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I have been reading some of the posts about the SD card readers in the RNS-e Models, and have seen some rumblings about they only read 2GB cards..is this true? Or will they also accept 1GB and 512MB? Appreciate the input!
 

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3audiman said:
Or will they also accept 1GB and 512MB? Appreciate the input!
I'm using a 1GB SD card and a 128MB SD card - no problems with either.

Make sure you only use the Hi-Speed cards and NOT the Multi-Level ones.
 

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I have a 1G PNY SD card (non-high speed) and a 1G Sandisk Ultra II high speed SD. Loaded them both with about 900+ MB of songs and they both work fine. The only thing is it takes a little time to load SD disk and surprisingly they both load in the same amount of time. Makes me wonder wether it's worth it to get the high speed disk. Anyone else have thoughts on high speed vs regular speed SD cards?

Paul
 

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High speed is best for when you're writing to the card, such as when using it in a camera and it has to put the image on as quickly as possible, and then be ready for the next one. If you're just playing music, like we're doing, the unit is reading from the card, and having a high speed card doesn't make a difference. I tested high speed and regular speed SD cards using a tool on my Pocket PC, and when it comes to reading, sometimes the high speed cards were actually slower. Save $$ and stick with the regular speed for playing music.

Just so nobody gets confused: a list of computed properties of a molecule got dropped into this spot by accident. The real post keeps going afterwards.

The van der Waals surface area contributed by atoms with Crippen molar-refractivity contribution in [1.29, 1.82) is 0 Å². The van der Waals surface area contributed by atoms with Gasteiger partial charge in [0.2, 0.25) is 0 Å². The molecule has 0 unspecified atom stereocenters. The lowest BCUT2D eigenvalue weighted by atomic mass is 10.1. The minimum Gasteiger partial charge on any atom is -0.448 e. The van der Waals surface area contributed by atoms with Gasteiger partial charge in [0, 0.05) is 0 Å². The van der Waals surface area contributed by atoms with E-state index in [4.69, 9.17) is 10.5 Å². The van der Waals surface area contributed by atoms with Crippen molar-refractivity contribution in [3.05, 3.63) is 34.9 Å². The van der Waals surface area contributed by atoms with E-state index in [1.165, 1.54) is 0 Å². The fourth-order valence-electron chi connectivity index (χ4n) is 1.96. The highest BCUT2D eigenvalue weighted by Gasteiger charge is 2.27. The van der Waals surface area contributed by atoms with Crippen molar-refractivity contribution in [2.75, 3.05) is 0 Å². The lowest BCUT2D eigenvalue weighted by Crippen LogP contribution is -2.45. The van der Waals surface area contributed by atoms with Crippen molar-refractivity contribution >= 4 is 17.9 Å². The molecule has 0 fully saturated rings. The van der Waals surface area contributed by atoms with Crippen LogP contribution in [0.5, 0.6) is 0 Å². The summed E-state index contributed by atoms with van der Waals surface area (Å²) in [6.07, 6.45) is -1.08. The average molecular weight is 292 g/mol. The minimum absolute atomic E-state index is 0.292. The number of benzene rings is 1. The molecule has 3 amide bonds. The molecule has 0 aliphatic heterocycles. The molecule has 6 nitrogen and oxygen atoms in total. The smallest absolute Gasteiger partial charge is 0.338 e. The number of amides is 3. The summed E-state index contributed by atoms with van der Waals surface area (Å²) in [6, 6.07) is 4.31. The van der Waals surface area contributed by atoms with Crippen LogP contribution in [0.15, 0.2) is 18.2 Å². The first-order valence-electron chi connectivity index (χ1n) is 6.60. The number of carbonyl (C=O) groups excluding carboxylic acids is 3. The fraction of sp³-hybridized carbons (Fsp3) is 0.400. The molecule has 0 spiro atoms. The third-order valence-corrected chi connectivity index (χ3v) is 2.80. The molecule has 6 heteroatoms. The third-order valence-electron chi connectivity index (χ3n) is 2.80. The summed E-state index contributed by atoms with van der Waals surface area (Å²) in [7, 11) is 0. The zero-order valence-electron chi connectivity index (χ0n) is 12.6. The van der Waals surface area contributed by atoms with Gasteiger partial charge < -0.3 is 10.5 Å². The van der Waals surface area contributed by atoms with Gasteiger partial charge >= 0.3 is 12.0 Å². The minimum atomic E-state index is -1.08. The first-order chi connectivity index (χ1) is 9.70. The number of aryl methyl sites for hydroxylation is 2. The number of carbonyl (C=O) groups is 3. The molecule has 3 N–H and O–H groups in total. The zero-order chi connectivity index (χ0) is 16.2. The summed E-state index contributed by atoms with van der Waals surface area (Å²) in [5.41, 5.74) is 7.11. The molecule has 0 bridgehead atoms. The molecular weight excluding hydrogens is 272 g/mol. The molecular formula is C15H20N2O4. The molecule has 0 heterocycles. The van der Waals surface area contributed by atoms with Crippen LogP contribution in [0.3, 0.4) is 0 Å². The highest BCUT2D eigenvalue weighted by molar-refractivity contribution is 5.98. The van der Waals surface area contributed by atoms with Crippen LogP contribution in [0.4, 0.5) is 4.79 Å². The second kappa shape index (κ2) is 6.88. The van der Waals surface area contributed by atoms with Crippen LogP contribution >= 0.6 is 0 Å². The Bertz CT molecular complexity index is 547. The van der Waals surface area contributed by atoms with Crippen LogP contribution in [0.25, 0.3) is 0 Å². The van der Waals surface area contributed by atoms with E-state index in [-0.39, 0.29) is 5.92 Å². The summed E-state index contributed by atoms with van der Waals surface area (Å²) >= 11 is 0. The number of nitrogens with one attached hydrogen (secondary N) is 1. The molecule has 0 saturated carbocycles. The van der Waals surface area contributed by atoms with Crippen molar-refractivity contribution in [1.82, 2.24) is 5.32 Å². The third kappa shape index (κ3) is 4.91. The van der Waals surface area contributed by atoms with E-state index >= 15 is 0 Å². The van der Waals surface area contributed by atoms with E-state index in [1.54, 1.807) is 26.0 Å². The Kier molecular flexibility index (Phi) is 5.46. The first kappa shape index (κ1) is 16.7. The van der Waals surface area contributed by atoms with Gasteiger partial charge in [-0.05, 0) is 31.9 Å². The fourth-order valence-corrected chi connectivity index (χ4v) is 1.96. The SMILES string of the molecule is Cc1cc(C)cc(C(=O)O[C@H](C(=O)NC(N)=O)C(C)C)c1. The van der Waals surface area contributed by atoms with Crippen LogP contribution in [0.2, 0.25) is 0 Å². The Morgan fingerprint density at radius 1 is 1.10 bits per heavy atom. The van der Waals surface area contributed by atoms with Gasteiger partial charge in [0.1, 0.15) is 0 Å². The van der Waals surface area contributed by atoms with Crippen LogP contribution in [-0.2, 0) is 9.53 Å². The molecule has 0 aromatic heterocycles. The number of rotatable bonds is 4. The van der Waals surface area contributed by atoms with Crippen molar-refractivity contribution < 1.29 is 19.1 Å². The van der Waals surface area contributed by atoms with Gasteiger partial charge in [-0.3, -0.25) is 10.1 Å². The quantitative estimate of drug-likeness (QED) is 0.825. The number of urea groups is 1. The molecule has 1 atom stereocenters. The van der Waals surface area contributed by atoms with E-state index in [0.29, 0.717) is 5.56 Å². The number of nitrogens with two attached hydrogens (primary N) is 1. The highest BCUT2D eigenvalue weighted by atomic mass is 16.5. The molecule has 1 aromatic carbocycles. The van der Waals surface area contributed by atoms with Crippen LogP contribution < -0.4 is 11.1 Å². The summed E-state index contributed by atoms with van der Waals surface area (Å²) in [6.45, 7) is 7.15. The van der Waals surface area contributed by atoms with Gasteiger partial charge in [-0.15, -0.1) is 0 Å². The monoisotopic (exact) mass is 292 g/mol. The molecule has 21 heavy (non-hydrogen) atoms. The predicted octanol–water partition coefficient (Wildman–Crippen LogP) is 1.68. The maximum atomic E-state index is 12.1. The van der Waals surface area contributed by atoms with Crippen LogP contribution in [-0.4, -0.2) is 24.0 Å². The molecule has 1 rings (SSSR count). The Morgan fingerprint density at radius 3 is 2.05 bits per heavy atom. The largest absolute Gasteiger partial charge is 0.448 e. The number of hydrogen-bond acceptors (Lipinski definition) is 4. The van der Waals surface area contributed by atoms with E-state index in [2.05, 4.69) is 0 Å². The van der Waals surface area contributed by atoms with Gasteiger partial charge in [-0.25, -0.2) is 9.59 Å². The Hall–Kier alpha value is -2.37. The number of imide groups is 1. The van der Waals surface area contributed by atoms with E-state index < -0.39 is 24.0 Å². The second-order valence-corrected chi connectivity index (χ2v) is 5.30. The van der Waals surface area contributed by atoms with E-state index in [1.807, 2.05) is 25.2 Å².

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Amazon give exactly the OPPOSITE advice - because the multi-level cards are designed to store pictures where some errors may not be noticed they do not guarntee to store data 100% accurately.

Hi-Speed cards cost more because they use "traditional" 1 bit per cell memory technology, the "Hi Speed" is a side effect.

My advice as a professional electronics engineer is to only use the MLC cards for pictures - and I do follow my own advice.